Boris Johnson has revealed "contingency plans" were made for his death while he was seriously ill in hospital with coronavirus.
In an interview with the Sun on Sunday, the prime minister said at one point it was "50-50" whether he would be put on a ventilator.
"That was when it got a bit… they were starting to think about how to handle it presentationally," he said.
"It was a tough old moment, I won't deny it," he told the paper.
He said he knew at the time that doctors had devised a plan in the event of his death.
"They had a strategy to deal with a 'death of Stalin'-type scenario," he said, in reference to the former Soviet Union leader, Joseph Stalin.
Mr Johnson said he was given "litres and litres of oxygen" to keep him alive and credited his recovery to "wonderful, wonderful nursing".
"I get emotional about it . . . but it was an extraordinary thing."
Mr Johnson was diagnosed with coronavirus on 26 March and was admitted to London's St Thomas' Hospital 10 days later. The following day, he was moved to intensive care.
"It was hard to believe that in just a few days my health had deteriorated to this extent," he said.
Describing the seriousness of the disease, he said: "I've broken my nose, I've broken my finger, I've broken my wrist, I've broken my rib. I've broken just about everything. I've broken all sorts of things, several times in some cases.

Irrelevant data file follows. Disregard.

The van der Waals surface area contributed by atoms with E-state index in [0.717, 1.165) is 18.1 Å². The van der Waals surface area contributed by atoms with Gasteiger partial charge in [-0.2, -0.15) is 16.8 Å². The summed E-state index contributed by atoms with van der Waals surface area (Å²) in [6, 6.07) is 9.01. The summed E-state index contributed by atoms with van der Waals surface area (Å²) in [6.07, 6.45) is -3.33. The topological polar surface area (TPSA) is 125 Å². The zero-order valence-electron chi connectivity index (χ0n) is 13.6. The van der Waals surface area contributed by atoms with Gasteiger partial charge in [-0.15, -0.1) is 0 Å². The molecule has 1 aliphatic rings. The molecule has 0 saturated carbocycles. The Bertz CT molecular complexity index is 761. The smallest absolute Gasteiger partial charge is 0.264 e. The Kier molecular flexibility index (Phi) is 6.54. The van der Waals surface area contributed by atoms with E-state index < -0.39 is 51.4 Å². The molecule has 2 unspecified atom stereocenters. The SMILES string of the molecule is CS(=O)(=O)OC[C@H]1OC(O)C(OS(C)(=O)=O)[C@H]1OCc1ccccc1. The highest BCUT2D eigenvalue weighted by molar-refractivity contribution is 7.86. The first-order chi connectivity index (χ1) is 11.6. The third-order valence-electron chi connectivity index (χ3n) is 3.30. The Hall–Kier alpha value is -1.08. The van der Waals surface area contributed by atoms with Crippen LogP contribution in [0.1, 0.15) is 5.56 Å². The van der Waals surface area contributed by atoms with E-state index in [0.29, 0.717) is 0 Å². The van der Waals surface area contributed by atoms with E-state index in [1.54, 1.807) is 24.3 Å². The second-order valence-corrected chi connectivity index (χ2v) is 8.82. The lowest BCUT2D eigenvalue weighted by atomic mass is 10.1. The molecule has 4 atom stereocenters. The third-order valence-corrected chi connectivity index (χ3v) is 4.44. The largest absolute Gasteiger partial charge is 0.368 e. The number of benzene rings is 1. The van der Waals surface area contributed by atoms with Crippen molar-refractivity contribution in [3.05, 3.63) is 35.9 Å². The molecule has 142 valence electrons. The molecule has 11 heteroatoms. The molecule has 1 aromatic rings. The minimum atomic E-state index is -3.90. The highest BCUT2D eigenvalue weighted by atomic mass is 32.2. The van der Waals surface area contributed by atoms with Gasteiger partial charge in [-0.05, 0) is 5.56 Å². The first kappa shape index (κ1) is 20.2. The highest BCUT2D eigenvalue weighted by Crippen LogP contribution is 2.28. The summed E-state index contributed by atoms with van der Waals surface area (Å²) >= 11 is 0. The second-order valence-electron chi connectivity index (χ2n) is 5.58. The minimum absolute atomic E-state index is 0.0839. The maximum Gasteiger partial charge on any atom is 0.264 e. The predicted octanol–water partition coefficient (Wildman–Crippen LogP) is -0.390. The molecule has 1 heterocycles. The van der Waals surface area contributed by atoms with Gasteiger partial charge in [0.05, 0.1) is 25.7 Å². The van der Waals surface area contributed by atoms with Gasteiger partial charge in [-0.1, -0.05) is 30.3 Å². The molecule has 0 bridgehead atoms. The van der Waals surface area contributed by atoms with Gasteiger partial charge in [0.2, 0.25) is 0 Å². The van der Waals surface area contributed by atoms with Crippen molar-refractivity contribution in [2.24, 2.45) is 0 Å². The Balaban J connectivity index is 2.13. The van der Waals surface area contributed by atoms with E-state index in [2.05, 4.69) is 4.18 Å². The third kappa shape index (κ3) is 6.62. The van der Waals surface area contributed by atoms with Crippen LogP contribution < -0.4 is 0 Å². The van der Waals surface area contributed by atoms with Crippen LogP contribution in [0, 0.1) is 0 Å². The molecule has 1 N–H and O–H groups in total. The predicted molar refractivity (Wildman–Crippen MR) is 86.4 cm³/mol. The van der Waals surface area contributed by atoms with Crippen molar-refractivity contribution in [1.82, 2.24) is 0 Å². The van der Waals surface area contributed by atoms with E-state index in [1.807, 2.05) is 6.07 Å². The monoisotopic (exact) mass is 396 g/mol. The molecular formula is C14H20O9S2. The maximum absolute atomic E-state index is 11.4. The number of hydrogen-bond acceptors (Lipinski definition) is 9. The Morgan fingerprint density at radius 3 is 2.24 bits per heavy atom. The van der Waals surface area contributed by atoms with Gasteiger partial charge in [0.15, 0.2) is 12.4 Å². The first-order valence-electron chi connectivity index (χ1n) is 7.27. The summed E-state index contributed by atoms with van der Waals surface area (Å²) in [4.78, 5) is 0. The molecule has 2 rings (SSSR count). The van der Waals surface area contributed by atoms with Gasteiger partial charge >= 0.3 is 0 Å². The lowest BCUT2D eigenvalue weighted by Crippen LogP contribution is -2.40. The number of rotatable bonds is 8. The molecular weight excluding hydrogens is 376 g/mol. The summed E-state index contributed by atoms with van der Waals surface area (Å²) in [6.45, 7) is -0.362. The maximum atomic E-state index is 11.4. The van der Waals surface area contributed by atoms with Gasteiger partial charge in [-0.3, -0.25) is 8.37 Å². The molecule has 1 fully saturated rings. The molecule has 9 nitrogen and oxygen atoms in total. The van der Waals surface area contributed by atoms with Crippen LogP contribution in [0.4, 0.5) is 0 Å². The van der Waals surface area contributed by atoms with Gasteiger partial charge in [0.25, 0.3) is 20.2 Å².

"But I've never had anything as serious as this."
He said his week in hospital had left him driven by a desire to both stop others suffering and to get the UK "healthy again".
On Thursday, Mr Johnson said the UK was "past the peak" of the coronavirus outbreak, but stressed the country must not "risk a second spike".
The number of people being treated in hospitals for the virus has fallen by 13% over the past week, according to England's deputy chief medical officer Dr Jenny Harries.
The total number of reported coronavirus-related deaths in the UK now stands at 28,131 - an increase of 621 on Friday's figure.
On Saturday, the government pledged £76m to support vulnerable children, victims of domestic violence and modern slavery, who were "trapped" at home during the lockdown.
The announcement followed reports of a "surge" in violence in the weeks since the lockdown was introduced.
Meanwhile, Mr Johnson's fiancee, Carrie Symonds, announced they had named their son - who was born on Wednesday - Wilfred Lawrie Nicholas Johnson.
Ms Symonds said the newborn's second middle name, Nicholas, was a tribute to "Dr Nick Price and Dr Nick Hart - the two doctors that saved Boris' life".
Dr Nick Price and Prof Nick Hart offered their "warm congratulations" to the couple.
They said in a statement: "We are honoured and humbled to have been recognised in this way, and we give our thanks to the incredible team of professionals who we work with at Guy's and St Thomas' and who ensure every patient receives the best care.
"We wish the new family every health and happiness."
In other developments:
- Businesses could be asked to stagger employees' working hours when the lockdown eases, the transport secretary has said
- Almost half of doctors in England might be buying their own protective equipment or are relying on donations, according to one survey
- An NHS app aimed at limiting a second wave of coronavirus will be trialled on the Isle of Wight this week, the government said
- Tributes have been paid to a healthcare worker described as the "perfect dad and grandad" who died after contracting coronavirus
- Five rashes, including so-called Covid toe, are affecting some hospital patients diagnosed with Covid-19, a small study by Spanish doctors has found